Tributes to Binnie, who kept Kenilworth in bloom

Binnie Barnes at her 100th birthday party
Binnie Barnes at her 100th birthday party

A Kenilworth woman who was a prominent contributor to Kenilworth in Bloom over many years has died at the age of 102.

Binnie Barnes lived in Albion Street for much of her life and was a keen gardener and animal lover.

She was a lovely lady who will be missed by the whole town.

Cllr Dave Shilton

A former hairdresser and van driver for a car parts firm, she lived alone for a long time after the death of her mother, whom she was devoted to.

Mrs Barnes regularly arranged hanging baskets outside her home when competing in the annual Kenilworth in Bloom gardening competition, and her displays were so consistently good that she won awards every year in the frontage category since 2000, resulting in her being permanently awarded the trophy.

Cllr Dave Shilton, president of Kenilworth in Bloom, had fond memories of her.

He said: “She was an absolutely lovely lady who will be missed by the whole town, and I will remember her most for her wonderful smile and her hanging basket displays.

“She always won an award for Kenilworth in Bloom with her hanging baskets - they were always a delight to see.

“Everyone would stop their car on their way past her house to look at them.

“Because she won so many times we gave her the trophy to keep for good.”

Mrs Barnes loved animals, and cared for many rescue cats and dogs during her life. The dogs she looked after could often be seen at her side when she walked through Abbey Fields and the town centre.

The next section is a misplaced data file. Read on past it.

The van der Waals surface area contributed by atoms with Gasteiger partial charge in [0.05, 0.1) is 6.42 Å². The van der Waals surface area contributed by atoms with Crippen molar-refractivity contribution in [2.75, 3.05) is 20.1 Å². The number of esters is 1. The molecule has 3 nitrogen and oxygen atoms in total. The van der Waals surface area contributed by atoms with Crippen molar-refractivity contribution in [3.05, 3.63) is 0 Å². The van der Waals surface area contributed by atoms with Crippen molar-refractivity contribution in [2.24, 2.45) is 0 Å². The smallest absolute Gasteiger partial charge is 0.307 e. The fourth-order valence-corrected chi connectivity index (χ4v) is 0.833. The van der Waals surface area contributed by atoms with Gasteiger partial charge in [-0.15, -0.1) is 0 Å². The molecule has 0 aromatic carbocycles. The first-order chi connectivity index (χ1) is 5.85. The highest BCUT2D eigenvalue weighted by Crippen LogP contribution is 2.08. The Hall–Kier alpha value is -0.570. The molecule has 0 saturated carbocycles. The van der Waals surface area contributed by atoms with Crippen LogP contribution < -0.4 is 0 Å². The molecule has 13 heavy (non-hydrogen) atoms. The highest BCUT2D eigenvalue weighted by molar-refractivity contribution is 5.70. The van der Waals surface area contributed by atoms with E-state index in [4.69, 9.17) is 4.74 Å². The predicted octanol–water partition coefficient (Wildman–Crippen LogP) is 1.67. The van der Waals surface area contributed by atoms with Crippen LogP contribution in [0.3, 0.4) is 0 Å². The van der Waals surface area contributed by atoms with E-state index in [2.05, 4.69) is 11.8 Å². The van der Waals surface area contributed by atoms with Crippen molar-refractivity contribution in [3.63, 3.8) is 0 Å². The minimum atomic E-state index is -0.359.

Mary Caswell, a friend of Mrs Barnes for almost 40 years, used to work for Cats Protection and described how they bonded over a mutual love of animals.

She said: “We instantly had something in common. She would always see me every Friday for coffee and she loved to come because of the cats living under my roof.

“I think people will remember her most for her independence and her love of animals.”

Mrs Barnes remained physically active well into her nineties, and would often be seen with her trolley in the town talking to her many friends and acquaintances along the way.

However, around three years ago she moved to the Kenilworth Grange care home due to her failing eyesight.

Andy Jones, the owner of Town and Country Furniture Shop, helped look after Mrs Barnes during this time as she would often visit the shop and he felt compelled to help her.

He said: “She was fiercely independent and quite a character - she survived in her house on Albion Street without central heating.

“After she went into a care home, she told me she should have gone into care ages ago because she realised she liked being looked after.”

She turned 100 years old in February 2013 and received a card from the Queen.

Christine Rhodes, the neighbour of Mrs Barnes, said: “Throughout the time I knew her she was a very feisty and characterful person whom it was a privilege to know.

“Her hanging baskets were quite spectacular and admired by everyone passing up and down.

“They were a lovely sight and graced Albion Street for many summers.

“She will surely be remembered by many local people.”